It is no secret that one of the greatest demands for an expansion joint is the expectation to serve a long, leak-free life with little to no maintenance. Once installed, these flexible rubber connectors should require little attention. The preservation of this investment (and one’s sanity) can be maximized with an in-depth overview of how control units can prevent a new expansion joint from being overstressed.
The purpose of a control unit is to act as a safety device against excessive movement resulting from pressure thrust. A typical control unit assembly is comprised of threaded rods, steel gusset plates, nuts and washers (see Images 1 and 2).
The usage of control units with an expansion joint is always beneficial; pressure spikes during a system upset can cause uncontrolled surges through the expansion joint. This is a prime example of how valuable it is to have control units installed to protect these rubber assets from damage.
Methods to the Madness
A common misconception about control units is that they are designed to support the weight of pipe members or act as a substitute for adequate mounting. They are not. The sole purpose of a control unit is to allow the expansion joint to move freely within a specific range of movement while preventing the joint from being overstretched from pressure thrust forces.
The control units in no way impede the joint from performing its other duties beyond movement (vibration absorption, cycling or compensation for misalignment). The few extra steps needed to install the control units with the expansion joint could pay notable dividends in the long run.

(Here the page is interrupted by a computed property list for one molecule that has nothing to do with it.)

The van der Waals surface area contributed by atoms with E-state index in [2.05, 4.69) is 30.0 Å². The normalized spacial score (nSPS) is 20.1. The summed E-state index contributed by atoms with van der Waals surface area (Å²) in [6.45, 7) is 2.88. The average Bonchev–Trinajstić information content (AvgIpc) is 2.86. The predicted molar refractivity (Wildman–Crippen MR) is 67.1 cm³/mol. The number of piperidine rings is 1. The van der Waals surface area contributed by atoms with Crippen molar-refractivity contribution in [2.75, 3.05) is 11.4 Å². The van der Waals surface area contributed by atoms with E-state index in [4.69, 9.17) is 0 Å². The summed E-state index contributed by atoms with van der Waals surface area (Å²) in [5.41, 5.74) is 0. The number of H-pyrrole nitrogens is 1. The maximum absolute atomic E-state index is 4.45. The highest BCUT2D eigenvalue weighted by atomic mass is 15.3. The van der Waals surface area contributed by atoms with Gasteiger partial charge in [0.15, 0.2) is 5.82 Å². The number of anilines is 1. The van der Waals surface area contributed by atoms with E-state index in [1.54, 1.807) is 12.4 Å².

Pressure thrust plays a huge role in how an expansion joint functions. While under pressure, the forces acting on the inside walls of the expansion joint actually cause the joint to swell and elongate. In the real world, an expansion joint is held comfortably between two pipe flanges, which in most cases are restrained by a pump lagged to the floor or mounted to a structural beam. Although it may not be apparent to the naked eye, once the expansion joint sees pressure, it produces a thrust force that acts axially on both pipe flanges.
Theoretically, what would be the result if the expansion joint was unrestrained on each end while pressurized?
Without fixed ends, the pressure thrust would force the joint to elongate without bounds.
Most useful in high pressure applications, the control rods will engage with the gusset plates once a prespecified amount of growth for the expansion joint has been reached, restricting the joint from stretching any further. At this point, the control rods are absorbing any additional thrust acting on the pipe flange, thus limiting the amount of stress that is exerted onto adjoining equipment.
The design theory for sizing control unit hardware is based on the pressure thrust. Nominal inside diameter (ID) and arch geometry of the expansion joint are key drivers for calculating the thrust force that will be applied to the pipe at maximum line pressure. Per industry standards set by the Fluid Sealing Association (FSA), both control rods and gusset plates are designed to withstand no more than 65 percent of the yield strength of the material.
Magnitude of the pressure thrust can be calculated by knowing the internal pressure and the effective area of the expansion joint. Effective area is found using the arch diameter of the expansion joint, which takes into account the size of the arch.
For example, we can calculate the resulting pressure thrust for a 10-inch ID expansion joint using an arch height of 1.5 inches that is rated for a maximum pressure of 250 pounds per square inch (psi).
The equation for pressure thrust “T” is:
These design limitations based around yield stress are the reasons why some control units made from lower yield strength stainless steel contain thicker components or more rods per set than the standard carbon steel control units.
Installation & Inspection